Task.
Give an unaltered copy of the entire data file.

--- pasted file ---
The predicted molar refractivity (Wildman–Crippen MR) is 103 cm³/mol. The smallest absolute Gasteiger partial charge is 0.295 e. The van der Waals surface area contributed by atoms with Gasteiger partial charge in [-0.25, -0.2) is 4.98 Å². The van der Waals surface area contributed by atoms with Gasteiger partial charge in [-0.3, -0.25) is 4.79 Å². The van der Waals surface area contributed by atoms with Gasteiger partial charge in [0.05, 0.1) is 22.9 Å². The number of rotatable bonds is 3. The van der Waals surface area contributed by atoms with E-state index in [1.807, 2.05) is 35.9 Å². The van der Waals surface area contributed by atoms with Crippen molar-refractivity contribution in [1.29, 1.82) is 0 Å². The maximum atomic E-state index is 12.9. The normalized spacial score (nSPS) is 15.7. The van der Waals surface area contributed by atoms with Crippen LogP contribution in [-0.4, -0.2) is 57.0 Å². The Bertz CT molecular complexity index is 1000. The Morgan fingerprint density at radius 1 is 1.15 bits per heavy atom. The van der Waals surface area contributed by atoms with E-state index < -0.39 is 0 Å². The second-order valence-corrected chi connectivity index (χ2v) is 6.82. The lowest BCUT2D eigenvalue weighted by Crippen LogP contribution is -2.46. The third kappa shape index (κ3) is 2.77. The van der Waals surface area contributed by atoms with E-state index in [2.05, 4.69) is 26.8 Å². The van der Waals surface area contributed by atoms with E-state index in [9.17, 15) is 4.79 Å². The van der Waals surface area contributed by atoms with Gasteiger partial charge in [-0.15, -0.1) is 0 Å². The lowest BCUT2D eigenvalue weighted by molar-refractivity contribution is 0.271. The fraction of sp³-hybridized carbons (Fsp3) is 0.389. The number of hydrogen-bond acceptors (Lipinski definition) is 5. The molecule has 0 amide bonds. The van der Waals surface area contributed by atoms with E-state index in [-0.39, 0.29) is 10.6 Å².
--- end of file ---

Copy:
The predicted molar refractivity (Wildman–Crippen MR) is 103 cm³/mol. The smallest absolute Gasteiger partial charge is 0.295 e. The van der Waals surface area contributed by atoms with Gasteiger partial charge in [-0.25, -0.2) is 4.98 Å². The van der Waals surface area contributed by atoms with Gasteiger partial charge in [-0.3, -0.25) is 4.79 Å². The van der Waals surface area contributed by atoms with Gasteiger partial charge in [0.05, 0.1) is 22.9 Å². The number of rotatable bonds is 3. The van der Waals surface area contributed by atoms with E-state index in [1.807, 2.05) is 35.9 Å². The van der Waals surface area contributed by atoms with Crippen molar-refractivity contribution in [1.29, 1.82) is 0 Å². The maximum atomic E-state index is 12.9. The normalized spacial score (nSPS) is 15.7. The van der Waals surface area contributed by atoms with Crippen LogP contribution in [-0.4, -0.2) is 57.0 Å². The Bertz CT molecular complexity index is 1000. The Morgan fingerprint density at radius 1 is 1.15 bits per heavy atom. The van der Waals surface area contributed by atoms with E-state index < -0.39 is 0 Å². The second-order valence-corrected chi connectivity index (χ2v) is 6.82. The lowest BCUT2D eigenvalue weighted by Crippen LogP contribution is -2.46. The third kappa shape index (κ3) is 2.77. The van der Waals surface area contributed by atoms with E-state index in [2.05, 4.69) is 26.8 Å². The van der Waals surface area contributed by atoms with E-state index in [9.17, 15) is 4.79 Å². The van der Waals surface area contributed by atoms with Gasteiger partial charge in [-0.15, -0.1) is 0 Å². The lowest BCUT2D eigenvalue weighted by molar-refractivity contribution is 0.271. The fraction of sp³-hybridized carbons (Fsp3) is 0.389. The number of hydrogen-bond acceptors (Lipinski definition) is 5. The molecule has 0 amide bonds. The van der Waals surface area contributed by atoms with E-state index in [-0.39, 0.29) is 10.6 Å².